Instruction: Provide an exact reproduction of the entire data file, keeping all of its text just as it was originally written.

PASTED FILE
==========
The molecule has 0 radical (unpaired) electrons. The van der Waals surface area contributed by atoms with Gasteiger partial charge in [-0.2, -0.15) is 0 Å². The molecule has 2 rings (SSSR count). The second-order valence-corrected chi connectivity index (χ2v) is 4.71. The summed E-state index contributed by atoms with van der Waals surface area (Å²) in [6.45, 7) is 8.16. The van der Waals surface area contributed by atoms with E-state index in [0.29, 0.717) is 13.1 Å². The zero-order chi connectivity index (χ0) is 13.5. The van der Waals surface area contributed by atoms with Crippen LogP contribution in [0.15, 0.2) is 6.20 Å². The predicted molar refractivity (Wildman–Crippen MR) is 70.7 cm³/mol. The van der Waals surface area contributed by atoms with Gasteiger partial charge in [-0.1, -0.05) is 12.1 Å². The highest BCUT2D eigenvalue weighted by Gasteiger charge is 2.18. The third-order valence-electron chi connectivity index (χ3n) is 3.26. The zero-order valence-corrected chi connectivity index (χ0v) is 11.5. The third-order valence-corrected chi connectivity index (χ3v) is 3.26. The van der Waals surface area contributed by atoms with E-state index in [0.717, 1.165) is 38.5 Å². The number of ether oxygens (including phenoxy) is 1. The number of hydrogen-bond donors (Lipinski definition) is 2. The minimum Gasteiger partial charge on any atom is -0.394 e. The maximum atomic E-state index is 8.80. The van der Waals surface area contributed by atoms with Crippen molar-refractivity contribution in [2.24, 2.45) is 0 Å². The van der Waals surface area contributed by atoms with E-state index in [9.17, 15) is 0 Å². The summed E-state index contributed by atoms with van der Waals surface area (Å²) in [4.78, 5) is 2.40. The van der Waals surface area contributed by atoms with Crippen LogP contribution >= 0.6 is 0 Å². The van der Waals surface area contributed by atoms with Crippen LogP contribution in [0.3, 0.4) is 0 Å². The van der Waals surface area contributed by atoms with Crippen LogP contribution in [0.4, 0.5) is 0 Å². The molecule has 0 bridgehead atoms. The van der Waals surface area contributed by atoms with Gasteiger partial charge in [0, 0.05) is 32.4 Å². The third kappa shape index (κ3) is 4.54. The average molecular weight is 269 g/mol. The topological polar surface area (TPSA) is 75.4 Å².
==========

The molecule has 0 radical (unpaired) electrons. The van der Waals surface area contributed by atoms with Gasteiger partial charge in [-0.2, -0.15) is 0 Å². The molecule has 2 rings (SSSR count). The second-order valence-corrected chi connectivity index (χ2v) is 4.71. The summed E-state index contributed by atoms with van der Waals surface area (Å²) in [6.45, 7) is 8.16. The van der Waals surface area contributed by atoms with E-state index in [0.29, 0.717) is 13.1 Å². The zero-order chi connectivity index (χ0) is 13.5. The van der Waals surface area contributed by atoms with Crippen LogP contribution in [0.15, 0.2) is 6.20 Å². The predicted molar refractivity (Wildman–Crippen MR) is 70.7 cm³/mol. The van der Waals surface area contributed by atoms with Gasteiger partial charge in [-0.1, -0.05) is 12.1 Å². The highest BCUT2D eigenvalue weighted by Gasteiger charge is 2.18. The third-order valence-electron chi connectivity index (χ3n) is 3.26. The zero-order valence-corrected chi connectivity index (χ0v) is 11.5. The third-order valence-corrected chi connectivity index (χ3v) is 3.26. The van der Waals surface area contributed by atoms with E-state index in [0.717, 1.165) is 38.5 Å². The number of ether oxygens (including phenoxy) is 1. The number of hydrogen-bond donors (Lipinski definition) is 2. The minimum Gasteiger partial charge on any atom is -0.394 e. The maximum atomic E-state index is 8.80. The van der Waals surface area contributed by atoms with Crippen molar-refractivity contribution in [2.24, 2.45) is 0 Å². The van der Waals surface area contributed by atoms with E-state index in [9.17, 15) is 0 Å². The summed E-state index contributed by atoms with van der Waals surface area (Å²) in [4.78, 5) is 2.40. The van der Waals surface area contributed by atoms with Crippen LogP contribution >= 0.6 is 0 Å². The van der Waals surface area contributed by atoms with Crippen LogP contribution in [0.3, 0.4) is 0 Å². The van der Waals surface area contributed by atoms with Crippen LogP contribution in [0.4, 0.5) is 0 Å². The molecule has 0 bridgehead atoms. The van der Waals surface area contributed by atoms with Gasteiger partial charge in [0, 0.05) is 32.4 Å². The third kappa shape index (κ3) is 4.54. The average molecular weight is 269 g/mol. The topological polar surface area (TPSA) is 75.4 Å².